Georgetown through the eyes of Richard Schomburgk
History This Week
By Lloyd Kandasammy
March 16, 2006
In 1840, Richard Schomburgk journeyed to the shores of Guyana, Britain's lone possession in South America, as part of an exploration team headed by his brother, Sir Robert Schomburgk, a German explorer, who was contracted by the British Government to survey the boundaries of British Guiana. This was based on his recommendation to 'Governor Henry Light that the boundary between Brazil, Venezuela and the British Colony should be fixed'.
As the dark murky waters of the Demerara River parted the rich blue of the Atlantic Ocean to greet their vessel, the Cleopatra, Richard provides an intriguing description of the young city of Georgetown:
"The dense tropical vegetation, with which Georgetown or Demerara was regularly veiled, prevented us from satisfying our inquisitive gaze. We could only see the majestic lighthouse with its proud summit and the huge locking chimneys of the sugar plantations."
Shortly after the crew and the Schomburgk brothers docked at Fort William Frederick (where Transport and Harbours Department is currently located) alongside numerous merchant vessels under 'English and North American flags whose sailors had crowded together on the decks to watch the incoming Cleopatra with a Hurrah.'
Richard noted that there was a great bustle and hustle as his vessel docked as "innumerable boats laden with produce from the estates were rowing with and against the stream from the west bank and from farms situate further inland, towards the capital to supply it for the incoming day with plantains, maize, vegetables, oranges, poultry and fish… while the anchorage was gradually being filled with noisy and squalling Negro women who were waiting to buy the cargoes of the incoming boats."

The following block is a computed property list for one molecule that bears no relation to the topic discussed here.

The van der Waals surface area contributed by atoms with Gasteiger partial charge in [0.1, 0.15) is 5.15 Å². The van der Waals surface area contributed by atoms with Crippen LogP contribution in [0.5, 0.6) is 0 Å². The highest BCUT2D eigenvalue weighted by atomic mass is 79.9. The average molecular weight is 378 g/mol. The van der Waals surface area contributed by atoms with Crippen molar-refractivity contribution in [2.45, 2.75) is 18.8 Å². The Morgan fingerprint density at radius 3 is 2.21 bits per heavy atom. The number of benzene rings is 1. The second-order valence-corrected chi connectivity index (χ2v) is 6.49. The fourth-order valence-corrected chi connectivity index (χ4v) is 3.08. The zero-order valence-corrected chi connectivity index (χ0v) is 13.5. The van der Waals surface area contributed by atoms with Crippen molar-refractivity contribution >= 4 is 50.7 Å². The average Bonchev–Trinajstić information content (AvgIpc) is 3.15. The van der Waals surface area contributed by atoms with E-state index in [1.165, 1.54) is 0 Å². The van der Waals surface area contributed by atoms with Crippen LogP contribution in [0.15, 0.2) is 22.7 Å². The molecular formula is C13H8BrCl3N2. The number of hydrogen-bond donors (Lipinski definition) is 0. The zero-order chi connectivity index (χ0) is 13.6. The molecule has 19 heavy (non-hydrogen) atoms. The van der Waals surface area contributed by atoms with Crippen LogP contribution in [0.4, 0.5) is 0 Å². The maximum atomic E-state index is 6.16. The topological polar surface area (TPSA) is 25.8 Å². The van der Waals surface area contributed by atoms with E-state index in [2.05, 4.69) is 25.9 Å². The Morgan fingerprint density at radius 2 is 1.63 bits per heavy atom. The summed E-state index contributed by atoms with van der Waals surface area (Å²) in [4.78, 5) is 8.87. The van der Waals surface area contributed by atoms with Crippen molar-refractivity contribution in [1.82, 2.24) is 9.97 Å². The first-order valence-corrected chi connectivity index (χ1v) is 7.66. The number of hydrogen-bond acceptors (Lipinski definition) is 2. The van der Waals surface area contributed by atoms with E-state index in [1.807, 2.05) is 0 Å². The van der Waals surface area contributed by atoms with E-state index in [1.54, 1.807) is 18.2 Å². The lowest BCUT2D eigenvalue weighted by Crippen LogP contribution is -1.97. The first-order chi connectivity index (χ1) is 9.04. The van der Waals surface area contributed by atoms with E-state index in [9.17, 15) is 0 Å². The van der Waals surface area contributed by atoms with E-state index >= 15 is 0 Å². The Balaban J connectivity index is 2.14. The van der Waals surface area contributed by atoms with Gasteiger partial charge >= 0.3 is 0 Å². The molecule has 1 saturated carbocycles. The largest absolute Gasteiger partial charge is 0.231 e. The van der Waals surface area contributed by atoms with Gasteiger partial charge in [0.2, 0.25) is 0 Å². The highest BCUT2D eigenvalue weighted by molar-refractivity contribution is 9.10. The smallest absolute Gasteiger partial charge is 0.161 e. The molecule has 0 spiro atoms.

Soon after his arrival Robert Schomburgk visited the Governor, Sir Henry Light, at the Public Buildings (Parliament Buildings) where all official and administrative offices were located. Governor Light was described as "an extremely loveable man whose white hair only too plainly showed that many a year had crossed his path." At the time of Schomburgk's visit the Governor's wife and family were still residing in England.
Whilst Robert visited Governor Light, Richard and several members of their crew used the time to discover Georgetown and its picturesque environment of structures neatly enveloped between tropical foliage. Their first stop led them to the lighthouse.
After climbing 140 stairs leading to the gallery of this impressive brick structure, Richard documents with great enthusiasm the landscape:
"Dumb with surprise and delight, the eye swept over the heaving and billowy seas as far as the distant horizon where Heaven and Earth met: light fishing-boats pitched and tossed upon the ruffled waves, to disappear a moment later. Spreading itself before my delighted gaze was the city with its nice wooden gaudily painted houses, its overtopping churches and public buildings; its thousands upon thousands of slender palms, its broad busy streets and its many canals that ran through it like so many veins. It was enclosed by more or less distant sugar estates with many a smoking chimney striving after heaven."
The streets of Georgetown were described as broad and intersecting, defined by picturesque timber structures on large lots, a characteristic of the urban setting inherited from the Dutch as the "older buildings are in alignment, so that the streets collectively cross at right angles. The latter are generally wide and divided down their centre by canals, which communicate with one another and the Demerara River: the two sides of the street thus separated are joined up with a number of bridges."